St. Leger, Gabrielle

    2012-01-01

    Recent initiatives in higher education have been designed to increase Black undergraduate male collegiate retention and persistence through graduation for this historically underrepresented population. Although institutional leaders in higher education have focused on creating more inclusive campuses, designing and implementing programs to retain…

  19. The Role of Work Experience and Self-Efficacy in STEM Student Retention

    ERIC Educational Resources Information Center

    Raelin, Joseph A.; Bailey, Margaret B.; Hamann, Jerry; Pendleton, Leslie K.; Reisberg, Rachelle; Whitman, David L.

    2015-01-01

    The authors report the results of a three-year longitudinal study of retention among undergraduate engineering students enrolled at four major universities. The study demonstrates that self-efficacy can be a critical factor in student persistence and can be broken down into three components: work, career, and academic self-efficacy. The authors…

  20. The Role of Work Experience and Self-Efficacy in STEM Student Retention

    ERIC Educational Resources Information Center

    Raelin, Joseph A.; Bailey, Margaret B.; Hamann, Jerry; Pendleton, Leslie K.; Reisberg, Rachelle; Whitman, David L.

    2015-01-01

    The authors report the results of a three-year longitudinal study of retention among undergraduate engineering students enrolled at four major universities. The study demonstrates that self-efficacy can be a critical factor in student persistence and can be broken down into three components: work, career, and academic self-efficacy. The authors…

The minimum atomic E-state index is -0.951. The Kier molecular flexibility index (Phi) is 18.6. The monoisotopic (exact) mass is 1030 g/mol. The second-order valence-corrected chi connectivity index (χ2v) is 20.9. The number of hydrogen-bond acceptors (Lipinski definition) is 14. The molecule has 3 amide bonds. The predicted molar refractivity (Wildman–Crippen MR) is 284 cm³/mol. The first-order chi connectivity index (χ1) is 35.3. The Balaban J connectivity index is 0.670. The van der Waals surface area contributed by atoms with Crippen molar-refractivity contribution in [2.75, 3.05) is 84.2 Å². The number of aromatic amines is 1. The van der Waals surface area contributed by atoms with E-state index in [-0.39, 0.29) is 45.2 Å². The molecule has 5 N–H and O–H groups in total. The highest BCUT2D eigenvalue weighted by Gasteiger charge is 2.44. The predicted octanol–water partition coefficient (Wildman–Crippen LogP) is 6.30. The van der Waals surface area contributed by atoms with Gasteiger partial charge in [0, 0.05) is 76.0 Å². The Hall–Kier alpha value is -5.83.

1. The retention characteristics of nonvolatile SNOS memory transistors in a radiation environment: Experiment and model

    SciTech Connect

    McWhorter, P.J.; Miller, S.L.; Dellin, T.A.; Axness, C.L.

    1987-01-01

    Experimental data and a model to accurately and quantitatively predict the data are presented for retention of SNOS memory devices over a wide range of dose rates. A wide range of SNOS stack geometries are examined. The model is designed to aid in screening nonvolatile memories for use in a radiation environment.

  2. Using a Complexity-Based Perspective to Better Understand the Relationships among Mentoring, School Conflicts, and Novice Retention